1. By the special and gracious gift of God; whereas wicked men invaded their parts of the earth, and took them away by force. Or,

2. By the choice and consent of the people, who for their great and known wisdom and virtue conferred this power and trust upon them. This he allegeth, partly to make their testimony more considerable, because these were not obscure, and mean, and foolish men, whose words are commonly despised, but the most worthy and famous men in their places and ages; and partly to contradict and confute what Job had said, Job 9:24, that the earth was given into the hand of the wicked. By the earth he means either the dominion of the earth, to wit, of that part of the earth in or nigh which Job and his friends lived; or rather, the possession of the earth, i.e. of a great portion of worldly goods; or particularly, the land, or that land, (as the word properly signifies,) to wit, the land of Canaan, which was given by special gift unto Abraham, (from whom it seems most probable that both Job and his friends were descended,) and to Isaac, and to Jacob; who, though they met with some common and ordinary afflictions, yet enjoyed a great measure of comfort, and wealth, and honour, and power in the world, as the fruits of God’s blessing, and of his covenant made with good men, whilst wicked men were exposed to manifold distresses and grievous calamities; all which those holy patriarchs diligently observed, and industriously imparted to their children, to encourage them to continue and proceed in the ways of true piety. But how was the earth or land given to them alone, as is here said?

Answ. Either,

1. Because Noah and his sons (of whom some understand these words) had the sole possession and dominion of the earth. Or,

2. Because Canaan was given to Abraham and to his seed alone; and some of Abraham’s children had the dominion of, or an ample possession in, those parts where Job and his friends lived, who also seem to be in the number of them. Or,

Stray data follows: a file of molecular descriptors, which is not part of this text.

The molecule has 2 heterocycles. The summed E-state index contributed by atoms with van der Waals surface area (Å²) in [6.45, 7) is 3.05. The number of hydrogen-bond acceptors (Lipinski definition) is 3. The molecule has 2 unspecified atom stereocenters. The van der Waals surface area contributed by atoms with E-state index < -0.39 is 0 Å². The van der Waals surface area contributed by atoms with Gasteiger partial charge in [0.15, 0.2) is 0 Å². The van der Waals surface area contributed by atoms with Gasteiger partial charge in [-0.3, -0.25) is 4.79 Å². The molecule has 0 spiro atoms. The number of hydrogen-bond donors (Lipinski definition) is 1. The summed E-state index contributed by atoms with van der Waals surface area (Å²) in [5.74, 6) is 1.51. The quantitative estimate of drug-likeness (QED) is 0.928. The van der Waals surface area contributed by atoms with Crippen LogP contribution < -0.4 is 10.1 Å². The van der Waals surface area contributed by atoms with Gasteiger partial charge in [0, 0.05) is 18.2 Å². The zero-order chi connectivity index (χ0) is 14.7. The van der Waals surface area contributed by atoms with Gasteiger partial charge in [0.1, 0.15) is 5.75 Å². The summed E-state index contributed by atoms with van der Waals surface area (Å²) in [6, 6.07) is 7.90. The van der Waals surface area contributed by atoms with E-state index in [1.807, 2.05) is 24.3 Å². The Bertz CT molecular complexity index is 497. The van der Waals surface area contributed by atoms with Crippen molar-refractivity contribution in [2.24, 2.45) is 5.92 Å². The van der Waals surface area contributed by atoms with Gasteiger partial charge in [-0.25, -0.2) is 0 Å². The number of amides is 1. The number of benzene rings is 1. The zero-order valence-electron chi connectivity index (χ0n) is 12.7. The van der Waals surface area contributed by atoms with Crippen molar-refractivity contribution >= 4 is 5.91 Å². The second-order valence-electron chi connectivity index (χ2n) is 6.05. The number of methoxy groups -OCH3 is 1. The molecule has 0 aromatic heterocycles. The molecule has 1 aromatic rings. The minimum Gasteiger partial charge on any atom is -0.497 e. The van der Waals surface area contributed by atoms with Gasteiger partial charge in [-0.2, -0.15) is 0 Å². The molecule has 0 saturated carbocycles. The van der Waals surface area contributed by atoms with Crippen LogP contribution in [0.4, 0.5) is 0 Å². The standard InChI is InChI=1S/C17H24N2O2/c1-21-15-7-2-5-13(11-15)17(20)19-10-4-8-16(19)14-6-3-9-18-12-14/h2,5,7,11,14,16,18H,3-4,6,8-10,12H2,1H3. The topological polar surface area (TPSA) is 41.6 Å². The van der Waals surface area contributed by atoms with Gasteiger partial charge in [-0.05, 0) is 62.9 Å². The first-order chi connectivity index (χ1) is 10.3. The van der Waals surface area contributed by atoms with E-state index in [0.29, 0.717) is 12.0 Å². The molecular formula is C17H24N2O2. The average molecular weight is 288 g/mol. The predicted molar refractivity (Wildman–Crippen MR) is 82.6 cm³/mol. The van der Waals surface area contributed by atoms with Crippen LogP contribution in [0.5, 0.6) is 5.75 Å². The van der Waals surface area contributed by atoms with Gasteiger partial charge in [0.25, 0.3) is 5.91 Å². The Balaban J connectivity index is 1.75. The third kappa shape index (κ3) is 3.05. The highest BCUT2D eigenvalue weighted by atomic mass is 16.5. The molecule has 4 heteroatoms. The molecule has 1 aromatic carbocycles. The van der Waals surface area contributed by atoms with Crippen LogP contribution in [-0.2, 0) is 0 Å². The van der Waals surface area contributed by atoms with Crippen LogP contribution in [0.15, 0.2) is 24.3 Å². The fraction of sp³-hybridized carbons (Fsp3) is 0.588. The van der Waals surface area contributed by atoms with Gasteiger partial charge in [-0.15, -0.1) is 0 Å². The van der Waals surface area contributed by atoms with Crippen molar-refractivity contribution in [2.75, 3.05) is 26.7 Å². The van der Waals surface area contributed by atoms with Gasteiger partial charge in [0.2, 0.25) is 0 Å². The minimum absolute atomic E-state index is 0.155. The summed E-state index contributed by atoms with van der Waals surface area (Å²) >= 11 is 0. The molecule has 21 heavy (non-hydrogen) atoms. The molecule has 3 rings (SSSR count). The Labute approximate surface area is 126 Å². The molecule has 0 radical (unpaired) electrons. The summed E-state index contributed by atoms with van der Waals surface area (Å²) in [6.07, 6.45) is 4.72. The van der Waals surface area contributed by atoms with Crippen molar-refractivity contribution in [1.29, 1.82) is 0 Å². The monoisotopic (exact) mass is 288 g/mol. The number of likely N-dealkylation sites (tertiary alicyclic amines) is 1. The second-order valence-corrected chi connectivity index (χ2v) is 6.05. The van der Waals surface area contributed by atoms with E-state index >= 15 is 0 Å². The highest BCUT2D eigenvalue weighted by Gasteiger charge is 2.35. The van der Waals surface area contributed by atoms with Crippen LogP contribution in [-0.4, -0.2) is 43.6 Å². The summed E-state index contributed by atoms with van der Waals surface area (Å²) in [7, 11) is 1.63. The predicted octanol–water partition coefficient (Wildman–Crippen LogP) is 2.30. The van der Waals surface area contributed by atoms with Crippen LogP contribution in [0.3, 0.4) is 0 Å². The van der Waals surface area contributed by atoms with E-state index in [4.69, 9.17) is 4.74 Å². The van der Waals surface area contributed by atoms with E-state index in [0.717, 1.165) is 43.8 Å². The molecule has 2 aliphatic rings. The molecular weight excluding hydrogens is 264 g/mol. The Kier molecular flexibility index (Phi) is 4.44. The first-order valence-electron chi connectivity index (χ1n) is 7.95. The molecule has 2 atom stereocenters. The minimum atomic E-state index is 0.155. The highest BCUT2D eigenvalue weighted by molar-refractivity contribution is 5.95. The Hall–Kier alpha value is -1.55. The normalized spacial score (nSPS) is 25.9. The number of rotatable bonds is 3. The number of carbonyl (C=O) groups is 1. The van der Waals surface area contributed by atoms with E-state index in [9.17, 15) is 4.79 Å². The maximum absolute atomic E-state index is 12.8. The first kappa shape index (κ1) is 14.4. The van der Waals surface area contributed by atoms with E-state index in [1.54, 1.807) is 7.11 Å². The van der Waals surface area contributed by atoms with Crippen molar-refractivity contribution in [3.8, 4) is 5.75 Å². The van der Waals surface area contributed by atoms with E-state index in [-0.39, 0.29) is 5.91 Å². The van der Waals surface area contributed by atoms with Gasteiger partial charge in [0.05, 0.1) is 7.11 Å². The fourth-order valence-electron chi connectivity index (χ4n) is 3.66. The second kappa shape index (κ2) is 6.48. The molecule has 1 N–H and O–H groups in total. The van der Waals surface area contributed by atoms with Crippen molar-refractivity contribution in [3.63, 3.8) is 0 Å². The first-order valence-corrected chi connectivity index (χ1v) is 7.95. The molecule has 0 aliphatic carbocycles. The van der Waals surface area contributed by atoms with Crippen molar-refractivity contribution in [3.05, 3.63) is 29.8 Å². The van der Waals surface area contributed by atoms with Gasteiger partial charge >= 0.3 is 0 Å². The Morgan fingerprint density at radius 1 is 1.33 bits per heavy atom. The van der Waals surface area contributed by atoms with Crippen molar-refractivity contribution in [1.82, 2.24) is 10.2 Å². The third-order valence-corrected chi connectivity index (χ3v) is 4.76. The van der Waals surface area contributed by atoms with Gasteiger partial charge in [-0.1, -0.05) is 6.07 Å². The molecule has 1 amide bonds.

3. Because they only had it either by God’s special and gracious providence, or by the choice and approbation of the people; whereas wicked men took it by rapine and violence, without asking leave either from God or men.

No stranger, i.e. the enemy; for such are called strangers, both in Scripture, as Proverbs 5:10 Isaiah 1:7 Ezekiel 11:9 28:10, and in other authors. No person of a strange nation and disposition or religion.

Among them, i.e. through their land, as this phrase is used, Numbers 20:18, to wit, so as to molest, or disturb, or spoil them, as the Sabeans and Chaldeans did thee. God watched over those wise and holy men so carefully, that no enemy should invade them; and so he would have done over thee, if thou hadst been such a one. Unto whom alone the earth was given,.... Who were intrusted with the government of whole kingdoms and nations; and therefore not mean men, but persons of great consequence, and to be credited; being such as were appointed by God, and by him put into such an high office, for which they were qualified by him; and being observed to be such by men, were made choice of by them to take the government of them: this is not to be restrained to the land of Canaan, and to Abraham, Isaac, and Jacob, to whom it was given, and to their posterity; and who it is very probable at this time did not yet enjoy it; but it respects more and larger tracts of land, and the rulers of them, and at a greater distance of time, and very likely Noah and his sons, to whom the whole earth was given, and by whom it was replenished, and among whom it was divided; this seems opposed to what Job had said, Job 9:24;

and no stranger passed among them; either there was no wicked man among them, a stranger to God and godliness; or an enemy that invaded them, passed through them, disturbed and dispossessed them of their power and substance; which shows how wise and good men are regarded by the Lord, and not distressed and afflicted as wicked men be; as well as serves to strengthen the credit of their character, and the report received and derived from them by tradition, and tacitly glances at Job's distress and disturbance by the Chaldeans and Sabeans; next follows the account of the things either seen by Eliphaz, or handed down from such credible persons now described.